Innovation That Matters

The composite can be used in a number of places in an aeroplane’s interior | Photo source

Fully recyclable aeroplane cabin interiors

Mobility & Transport

A new composite material for use in aeroplane interiors is 100 per cent recyclable and made using innovative manufacturing techniques

Spotted: Materials company Diab has won an award for its unique composite material that could be the future of aeroplane interiors. The company’s thermoplastic foam core panels represent an alternative to traditional panels. The panels are 100 per cent recyclable, made from 40 per cent recycled materials, can be manufactured 35 times faster than traditional panels, and deliver weight savings of up to 10 per cent.

The panels use a novel thermoplastic skin sandwiched with a foam core. An integral part of the panels is the film which protects the surface with a tough coating. Developed by AkzoNobel Aerospace Coating, this coating can be finished in a range of different colours and textures, and be ‘welded’ to the panel as it is moulded, using a one-step induction heating process that takes minutes rather than hours.

The changes in the way the panels are constructed compared to existing models not only make them more sustainable – they also deliver better performance. The new composite is lighter but offers no decrease in mechanical performance. They also have better thermal and acoustic properties and are fully compliant with airline fire, smoke, and toxicity (FST) regulations.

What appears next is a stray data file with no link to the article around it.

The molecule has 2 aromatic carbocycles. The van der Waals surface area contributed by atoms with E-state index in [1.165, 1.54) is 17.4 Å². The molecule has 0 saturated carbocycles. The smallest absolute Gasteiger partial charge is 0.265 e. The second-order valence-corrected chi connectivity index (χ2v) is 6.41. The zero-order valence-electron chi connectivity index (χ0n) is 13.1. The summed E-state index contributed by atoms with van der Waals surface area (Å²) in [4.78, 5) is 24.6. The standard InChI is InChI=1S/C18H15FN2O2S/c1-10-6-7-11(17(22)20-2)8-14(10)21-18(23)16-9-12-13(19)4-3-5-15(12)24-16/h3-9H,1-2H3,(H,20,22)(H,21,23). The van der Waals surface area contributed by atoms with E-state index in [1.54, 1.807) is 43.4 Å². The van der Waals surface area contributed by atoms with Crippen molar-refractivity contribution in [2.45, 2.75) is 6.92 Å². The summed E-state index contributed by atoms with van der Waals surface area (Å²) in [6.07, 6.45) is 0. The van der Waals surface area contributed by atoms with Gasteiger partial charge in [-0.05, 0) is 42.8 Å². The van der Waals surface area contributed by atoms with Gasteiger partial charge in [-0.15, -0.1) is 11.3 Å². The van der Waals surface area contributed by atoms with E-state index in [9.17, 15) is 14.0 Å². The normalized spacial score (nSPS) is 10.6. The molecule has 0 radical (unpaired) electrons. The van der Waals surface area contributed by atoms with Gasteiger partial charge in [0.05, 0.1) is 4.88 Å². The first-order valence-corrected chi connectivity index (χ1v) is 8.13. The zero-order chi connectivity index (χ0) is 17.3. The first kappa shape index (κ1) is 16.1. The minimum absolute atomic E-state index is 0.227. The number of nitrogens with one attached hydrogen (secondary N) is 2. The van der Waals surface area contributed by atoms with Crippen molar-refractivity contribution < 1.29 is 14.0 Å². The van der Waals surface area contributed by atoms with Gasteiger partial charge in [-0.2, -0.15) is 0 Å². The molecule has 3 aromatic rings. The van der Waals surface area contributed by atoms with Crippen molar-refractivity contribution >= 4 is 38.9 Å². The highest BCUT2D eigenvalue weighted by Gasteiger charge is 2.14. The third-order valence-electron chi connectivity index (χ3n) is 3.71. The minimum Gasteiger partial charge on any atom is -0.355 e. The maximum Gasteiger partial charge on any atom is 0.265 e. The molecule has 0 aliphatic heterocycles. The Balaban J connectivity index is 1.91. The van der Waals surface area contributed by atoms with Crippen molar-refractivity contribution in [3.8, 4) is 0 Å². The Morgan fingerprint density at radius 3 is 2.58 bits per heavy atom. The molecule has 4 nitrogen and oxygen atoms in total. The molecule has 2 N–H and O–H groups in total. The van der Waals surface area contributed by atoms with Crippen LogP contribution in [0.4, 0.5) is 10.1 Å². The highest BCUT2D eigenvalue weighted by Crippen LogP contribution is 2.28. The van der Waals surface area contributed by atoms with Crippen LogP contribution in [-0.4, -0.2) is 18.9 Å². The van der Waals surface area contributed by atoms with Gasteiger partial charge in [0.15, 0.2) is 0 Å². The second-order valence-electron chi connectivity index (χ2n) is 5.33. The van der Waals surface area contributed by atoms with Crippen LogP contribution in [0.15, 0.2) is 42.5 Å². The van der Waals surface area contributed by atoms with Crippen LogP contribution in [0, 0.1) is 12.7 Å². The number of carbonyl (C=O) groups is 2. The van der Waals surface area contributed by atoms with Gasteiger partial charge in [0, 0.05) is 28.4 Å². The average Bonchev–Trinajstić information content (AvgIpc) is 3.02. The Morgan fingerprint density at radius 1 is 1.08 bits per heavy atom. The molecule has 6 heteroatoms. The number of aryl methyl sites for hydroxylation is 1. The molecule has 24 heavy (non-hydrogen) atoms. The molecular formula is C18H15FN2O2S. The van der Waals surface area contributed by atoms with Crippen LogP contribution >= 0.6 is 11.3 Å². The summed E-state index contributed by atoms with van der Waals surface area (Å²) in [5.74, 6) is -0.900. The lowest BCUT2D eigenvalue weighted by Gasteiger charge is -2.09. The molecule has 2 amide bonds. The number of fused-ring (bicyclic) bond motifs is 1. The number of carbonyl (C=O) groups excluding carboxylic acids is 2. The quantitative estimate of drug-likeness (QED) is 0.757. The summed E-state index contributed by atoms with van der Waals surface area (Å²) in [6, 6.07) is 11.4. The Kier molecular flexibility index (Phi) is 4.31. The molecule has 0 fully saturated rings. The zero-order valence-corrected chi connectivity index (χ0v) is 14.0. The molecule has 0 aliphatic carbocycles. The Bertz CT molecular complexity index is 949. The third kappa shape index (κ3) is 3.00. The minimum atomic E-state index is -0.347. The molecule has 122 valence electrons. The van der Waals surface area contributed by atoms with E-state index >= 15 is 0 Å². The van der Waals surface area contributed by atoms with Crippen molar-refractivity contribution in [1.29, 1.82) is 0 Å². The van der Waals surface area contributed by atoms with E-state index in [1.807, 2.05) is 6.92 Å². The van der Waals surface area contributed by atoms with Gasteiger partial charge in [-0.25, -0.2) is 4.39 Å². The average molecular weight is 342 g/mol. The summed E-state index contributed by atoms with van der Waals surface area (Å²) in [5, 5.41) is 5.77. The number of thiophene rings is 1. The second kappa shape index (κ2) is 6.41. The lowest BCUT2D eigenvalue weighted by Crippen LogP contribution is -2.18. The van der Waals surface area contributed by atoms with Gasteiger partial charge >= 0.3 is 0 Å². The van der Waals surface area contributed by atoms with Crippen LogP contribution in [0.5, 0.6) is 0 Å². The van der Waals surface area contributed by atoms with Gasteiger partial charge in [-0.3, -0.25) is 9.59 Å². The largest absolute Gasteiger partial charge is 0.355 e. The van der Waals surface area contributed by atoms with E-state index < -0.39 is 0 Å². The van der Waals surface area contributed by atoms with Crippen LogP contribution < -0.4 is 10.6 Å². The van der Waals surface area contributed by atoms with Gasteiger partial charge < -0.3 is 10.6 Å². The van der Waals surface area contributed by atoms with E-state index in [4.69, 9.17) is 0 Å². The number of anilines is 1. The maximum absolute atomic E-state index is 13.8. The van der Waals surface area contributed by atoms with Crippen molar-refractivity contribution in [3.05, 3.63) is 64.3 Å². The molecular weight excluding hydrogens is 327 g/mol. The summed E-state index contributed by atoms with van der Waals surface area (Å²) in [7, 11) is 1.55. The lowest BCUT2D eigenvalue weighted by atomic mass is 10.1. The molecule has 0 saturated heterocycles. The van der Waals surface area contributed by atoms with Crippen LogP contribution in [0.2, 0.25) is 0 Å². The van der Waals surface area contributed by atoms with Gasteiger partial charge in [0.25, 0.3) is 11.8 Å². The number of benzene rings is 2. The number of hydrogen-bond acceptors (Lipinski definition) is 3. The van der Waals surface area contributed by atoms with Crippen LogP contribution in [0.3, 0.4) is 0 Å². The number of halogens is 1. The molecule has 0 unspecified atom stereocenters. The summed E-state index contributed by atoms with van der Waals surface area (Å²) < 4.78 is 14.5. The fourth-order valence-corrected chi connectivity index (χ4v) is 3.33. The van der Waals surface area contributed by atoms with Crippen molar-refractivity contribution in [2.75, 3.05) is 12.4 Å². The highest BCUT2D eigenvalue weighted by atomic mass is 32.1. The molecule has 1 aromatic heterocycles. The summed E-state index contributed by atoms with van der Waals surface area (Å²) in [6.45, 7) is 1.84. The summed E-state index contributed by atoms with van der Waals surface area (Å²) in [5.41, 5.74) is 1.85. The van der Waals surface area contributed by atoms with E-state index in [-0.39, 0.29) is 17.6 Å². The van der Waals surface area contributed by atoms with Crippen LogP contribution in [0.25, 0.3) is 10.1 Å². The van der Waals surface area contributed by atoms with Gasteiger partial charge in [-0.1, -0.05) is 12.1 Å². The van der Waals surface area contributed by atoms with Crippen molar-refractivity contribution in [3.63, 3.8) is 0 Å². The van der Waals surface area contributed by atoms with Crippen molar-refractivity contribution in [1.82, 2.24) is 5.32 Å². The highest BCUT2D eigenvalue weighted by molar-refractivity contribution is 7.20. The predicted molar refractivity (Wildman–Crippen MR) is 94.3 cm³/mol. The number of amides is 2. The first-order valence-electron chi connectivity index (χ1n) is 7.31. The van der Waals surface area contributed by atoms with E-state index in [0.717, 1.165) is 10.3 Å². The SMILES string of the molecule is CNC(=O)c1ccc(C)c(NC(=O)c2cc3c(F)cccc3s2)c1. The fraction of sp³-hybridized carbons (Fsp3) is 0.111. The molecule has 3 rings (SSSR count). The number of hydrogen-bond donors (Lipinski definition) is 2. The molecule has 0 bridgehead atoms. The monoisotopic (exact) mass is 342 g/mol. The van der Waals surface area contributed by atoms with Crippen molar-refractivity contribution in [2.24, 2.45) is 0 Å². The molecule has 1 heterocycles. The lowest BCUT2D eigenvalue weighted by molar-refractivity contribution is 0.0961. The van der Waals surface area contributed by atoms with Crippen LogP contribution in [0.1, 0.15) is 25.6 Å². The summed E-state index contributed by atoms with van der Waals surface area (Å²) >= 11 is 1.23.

Diab believes the new innovation has the potential to revolutionise the way that composites are used in cabin interiors. Aurelien Lafforgue, Segment Manager, Aerospace and Industry for Diab says that, “Innovation is in our DNA and our philosophy is that we are never afraid of trying new things. … we believe we are shaping a new future in cabin interiors, breaking down the barriers of conservative thinking, and opening our industry’s minds to a new way of working.”

Composite materials are often stronger and lighter weight than traditional materials, but, because they are made of different materials sandwiched together, they can be difficult to recycle. Diab’s composite is unusual in that it is both recyclable and reusable. It is not alone, however. Springwise has also covered recyclable composite innovations such as methods for recycling wind turbine blades into snowsports equipment and flax-based composites. 

Written By: Lisa Magloff



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